I read/review approximately 200 books a year but very few of them are as simply beautiful as What Elephants Know, by Eric Dinerstein.
Nandu is a child, abandoned in the jungle of the Borderlands of Nepal and watched over by a pack of wild dogs. He is found and raised by Subba-sahib, the head of one of the King’s elephant stables, and by Devi Kali – a protective, affectionate female elephant.
The story follows Nandu as rises to be one of the best elephant guides, despite his very young age. When Subba-sahib sends him away to school he learns how much of an outsider he really is, despite a wealth of knowledge of the natural world. And when the King announces that He can no longer support multiple elephant stables and that the Borderlands stable where Nandu has grown up will be shut down in a years time, Nandu and h=is stable family must convince the King of another plan, or face a bleak future.
This story of a young man trying to find his place in the world, located in a part of the world that is so completely foreign to most of us, is tremendously powerful because the nature of humans and our desire to find our place in the world resonates across territorial borders and transcends class status. It is a timeless tale and will likely be read for many generations to come (or it should, at least).
There are a great many similarities to Rudyard Kipling’s The Jungle Book, and Dinerstein recognizes this and pays homage to it by bringing the work directly into his story, which is quite wise – letting the reader know he is treading on some sacred literary ground.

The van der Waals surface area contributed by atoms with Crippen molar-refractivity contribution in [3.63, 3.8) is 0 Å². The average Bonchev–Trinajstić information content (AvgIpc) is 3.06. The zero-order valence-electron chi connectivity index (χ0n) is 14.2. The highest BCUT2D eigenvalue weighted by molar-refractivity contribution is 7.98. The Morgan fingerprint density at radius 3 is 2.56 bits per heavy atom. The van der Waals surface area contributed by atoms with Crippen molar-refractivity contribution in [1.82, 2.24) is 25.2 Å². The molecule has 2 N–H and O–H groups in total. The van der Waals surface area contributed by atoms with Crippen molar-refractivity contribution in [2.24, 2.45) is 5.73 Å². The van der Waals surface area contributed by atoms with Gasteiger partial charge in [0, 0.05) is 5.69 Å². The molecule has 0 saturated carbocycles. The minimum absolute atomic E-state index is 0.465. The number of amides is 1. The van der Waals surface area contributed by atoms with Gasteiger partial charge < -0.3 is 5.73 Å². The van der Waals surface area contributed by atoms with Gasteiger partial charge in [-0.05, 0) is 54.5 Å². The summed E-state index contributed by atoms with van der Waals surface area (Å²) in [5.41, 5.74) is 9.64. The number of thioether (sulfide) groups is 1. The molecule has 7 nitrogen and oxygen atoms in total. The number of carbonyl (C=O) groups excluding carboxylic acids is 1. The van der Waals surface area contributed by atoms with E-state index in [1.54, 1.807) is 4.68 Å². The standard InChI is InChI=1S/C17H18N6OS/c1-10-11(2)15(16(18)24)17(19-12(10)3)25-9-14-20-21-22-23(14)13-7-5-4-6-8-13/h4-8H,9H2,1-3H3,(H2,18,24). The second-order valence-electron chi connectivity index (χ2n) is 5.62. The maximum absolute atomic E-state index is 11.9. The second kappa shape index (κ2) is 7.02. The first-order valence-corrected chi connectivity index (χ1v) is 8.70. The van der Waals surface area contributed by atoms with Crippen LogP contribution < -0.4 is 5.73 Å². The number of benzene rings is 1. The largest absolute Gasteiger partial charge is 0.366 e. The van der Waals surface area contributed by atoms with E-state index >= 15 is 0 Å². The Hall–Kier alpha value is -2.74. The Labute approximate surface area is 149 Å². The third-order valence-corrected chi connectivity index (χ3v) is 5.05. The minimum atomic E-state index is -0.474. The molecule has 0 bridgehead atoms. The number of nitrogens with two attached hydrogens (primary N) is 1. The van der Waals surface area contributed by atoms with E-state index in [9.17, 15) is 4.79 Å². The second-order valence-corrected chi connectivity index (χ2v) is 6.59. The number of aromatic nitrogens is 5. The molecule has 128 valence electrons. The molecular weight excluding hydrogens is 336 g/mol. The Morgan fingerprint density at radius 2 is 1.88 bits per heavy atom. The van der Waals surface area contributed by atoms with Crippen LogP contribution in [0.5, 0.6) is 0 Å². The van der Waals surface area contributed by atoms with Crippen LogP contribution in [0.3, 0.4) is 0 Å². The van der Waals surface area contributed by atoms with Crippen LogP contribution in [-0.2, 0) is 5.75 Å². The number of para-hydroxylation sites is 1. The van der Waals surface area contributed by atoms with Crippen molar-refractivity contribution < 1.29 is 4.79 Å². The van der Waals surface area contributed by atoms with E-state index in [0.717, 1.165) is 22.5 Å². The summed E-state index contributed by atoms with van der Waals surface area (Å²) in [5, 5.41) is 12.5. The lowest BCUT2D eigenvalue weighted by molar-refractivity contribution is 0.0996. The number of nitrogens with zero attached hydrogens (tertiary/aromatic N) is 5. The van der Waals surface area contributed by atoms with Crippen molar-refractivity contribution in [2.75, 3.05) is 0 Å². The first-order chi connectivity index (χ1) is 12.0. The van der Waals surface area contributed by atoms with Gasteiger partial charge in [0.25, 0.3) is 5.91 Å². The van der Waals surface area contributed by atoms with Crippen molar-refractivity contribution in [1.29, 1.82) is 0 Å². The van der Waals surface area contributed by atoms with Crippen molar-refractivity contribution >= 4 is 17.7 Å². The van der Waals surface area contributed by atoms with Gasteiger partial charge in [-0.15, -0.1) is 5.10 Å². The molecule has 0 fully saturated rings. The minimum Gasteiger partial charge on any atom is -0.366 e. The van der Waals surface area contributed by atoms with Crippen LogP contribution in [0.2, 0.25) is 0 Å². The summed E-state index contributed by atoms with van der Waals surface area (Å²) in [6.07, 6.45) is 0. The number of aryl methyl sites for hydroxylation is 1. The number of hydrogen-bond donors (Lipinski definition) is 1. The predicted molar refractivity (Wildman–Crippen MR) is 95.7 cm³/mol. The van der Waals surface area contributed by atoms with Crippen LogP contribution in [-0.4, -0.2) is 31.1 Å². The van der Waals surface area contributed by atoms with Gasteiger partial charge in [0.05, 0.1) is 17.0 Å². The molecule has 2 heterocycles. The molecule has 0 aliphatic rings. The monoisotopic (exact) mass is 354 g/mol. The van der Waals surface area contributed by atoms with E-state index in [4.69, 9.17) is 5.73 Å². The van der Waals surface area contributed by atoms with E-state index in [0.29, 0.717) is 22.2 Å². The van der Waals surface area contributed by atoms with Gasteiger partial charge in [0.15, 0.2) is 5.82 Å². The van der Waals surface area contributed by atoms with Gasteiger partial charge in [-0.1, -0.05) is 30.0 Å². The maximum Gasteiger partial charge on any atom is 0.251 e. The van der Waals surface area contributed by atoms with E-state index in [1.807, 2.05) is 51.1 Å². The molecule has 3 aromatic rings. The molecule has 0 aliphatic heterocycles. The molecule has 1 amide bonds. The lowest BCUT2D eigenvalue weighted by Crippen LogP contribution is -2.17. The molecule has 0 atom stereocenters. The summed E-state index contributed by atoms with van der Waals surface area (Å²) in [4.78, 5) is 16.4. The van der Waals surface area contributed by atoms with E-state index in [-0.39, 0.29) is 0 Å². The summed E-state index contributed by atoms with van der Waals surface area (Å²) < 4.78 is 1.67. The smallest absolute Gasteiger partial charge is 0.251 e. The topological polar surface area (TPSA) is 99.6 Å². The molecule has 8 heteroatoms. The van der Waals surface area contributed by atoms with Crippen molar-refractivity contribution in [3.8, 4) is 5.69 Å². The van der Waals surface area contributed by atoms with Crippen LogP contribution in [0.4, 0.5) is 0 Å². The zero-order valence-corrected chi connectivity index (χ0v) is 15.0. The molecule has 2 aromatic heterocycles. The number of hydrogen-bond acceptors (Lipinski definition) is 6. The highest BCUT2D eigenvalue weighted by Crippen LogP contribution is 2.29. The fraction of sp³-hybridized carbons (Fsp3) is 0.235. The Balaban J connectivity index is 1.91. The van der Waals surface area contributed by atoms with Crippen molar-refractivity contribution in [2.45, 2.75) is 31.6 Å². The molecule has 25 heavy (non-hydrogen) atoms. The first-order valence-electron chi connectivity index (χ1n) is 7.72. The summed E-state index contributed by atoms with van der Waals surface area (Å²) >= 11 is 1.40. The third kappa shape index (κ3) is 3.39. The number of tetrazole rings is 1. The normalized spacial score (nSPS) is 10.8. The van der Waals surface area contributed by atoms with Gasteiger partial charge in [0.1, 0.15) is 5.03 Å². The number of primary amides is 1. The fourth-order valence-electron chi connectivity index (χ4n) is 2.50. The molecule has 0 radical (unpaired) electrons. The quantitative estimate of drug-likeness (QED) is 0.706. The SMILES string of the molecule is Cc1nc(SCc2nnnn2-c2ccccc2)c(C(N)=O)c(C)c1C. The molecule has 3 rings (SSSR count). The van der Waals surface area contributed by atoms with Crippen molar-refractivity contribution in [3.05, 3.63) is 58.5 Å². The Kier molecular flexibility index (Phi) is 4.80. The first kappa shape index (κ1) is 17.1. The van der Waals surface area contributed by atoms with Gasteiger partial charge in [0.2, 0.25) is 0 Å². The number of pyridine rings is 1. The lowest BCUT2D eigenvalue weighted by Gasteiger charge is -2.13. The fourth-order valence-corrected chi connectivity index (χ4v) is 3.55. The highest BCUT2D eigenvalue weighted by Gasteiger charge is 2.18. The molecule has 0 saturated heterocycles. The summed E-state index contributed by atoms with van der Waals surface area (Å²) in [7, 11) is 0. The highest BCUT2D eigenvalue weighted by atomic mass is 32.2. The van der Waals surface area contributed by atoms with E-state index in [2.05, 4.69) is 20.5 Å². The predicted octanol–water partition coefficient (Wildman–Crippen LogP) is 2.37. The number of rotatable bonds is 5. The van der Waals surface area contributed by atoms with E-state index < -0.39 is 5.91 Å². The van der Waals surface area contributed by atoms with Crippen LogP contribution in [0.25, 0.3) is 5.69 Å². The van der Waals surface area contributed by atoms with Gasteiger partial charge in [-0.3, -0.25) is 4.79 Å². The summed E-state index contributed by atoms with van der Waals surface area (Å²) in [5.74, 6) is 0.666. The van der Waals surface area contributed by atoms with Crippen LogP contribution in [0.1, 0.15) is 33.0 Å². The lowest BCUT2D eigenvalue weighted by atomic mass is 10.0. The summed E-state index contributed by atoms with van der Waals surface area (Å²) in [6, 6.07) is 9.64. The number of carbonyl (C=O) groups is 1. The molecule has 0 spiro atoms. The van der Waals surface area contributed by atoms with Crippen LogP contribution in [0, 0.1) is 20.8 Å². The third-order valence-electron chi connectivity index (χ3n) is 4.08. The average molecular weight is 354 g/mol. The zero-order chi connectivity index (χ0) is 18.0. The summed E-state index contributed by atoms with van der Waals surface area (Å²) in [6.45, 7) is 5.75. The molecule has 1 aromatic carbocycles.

Part of what is so powerful about this book is the nature of the first person writing. The story is told from Nandu’s perspective and it spends a lot of time in places that are important to him and skips over things that he might naturally ignore to get to a different part of his story. What I mean is: this reads perfectly like a personal memoir. More than I once, I will admit, I looked up the book on the internet, while reading it, to verify that this was a work of fiction. I truly expected (wanted?) it to be a true story. Nandu and the people and animals in his life are so well-defined that I still, as I write this, wouldn’t be at all surprised to attend a book signing and meet everyone described in the book.
It is only May (of 2016) as I write this and I’ve read some very good books this year, but this one rises to the top. This should become recommended reading for every fifth-grader and up for years to come. This should be a clear favorite for the coveted Newbery Award (though I’ve often been disappointed with the award in the past decade, so it will come as no surprise to me if a work as wonderful as this is over-looked).
This is a great summer read for vacationers and if you miss it this summer, enjoy it this fall!
Looking for a good book? Do yourself a favor and read Eric Dinerstein’s What Elephants Know, then buy a second copy to give to a friend (because you won’t want to give yours away).
I received a digital copy of this book from the publisher, through Netgalley, in exchange for an honest review.
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What Elephants Know
author: Eric Dinerstein
publisher: Disney Hyperion
hardcover, 288 pages
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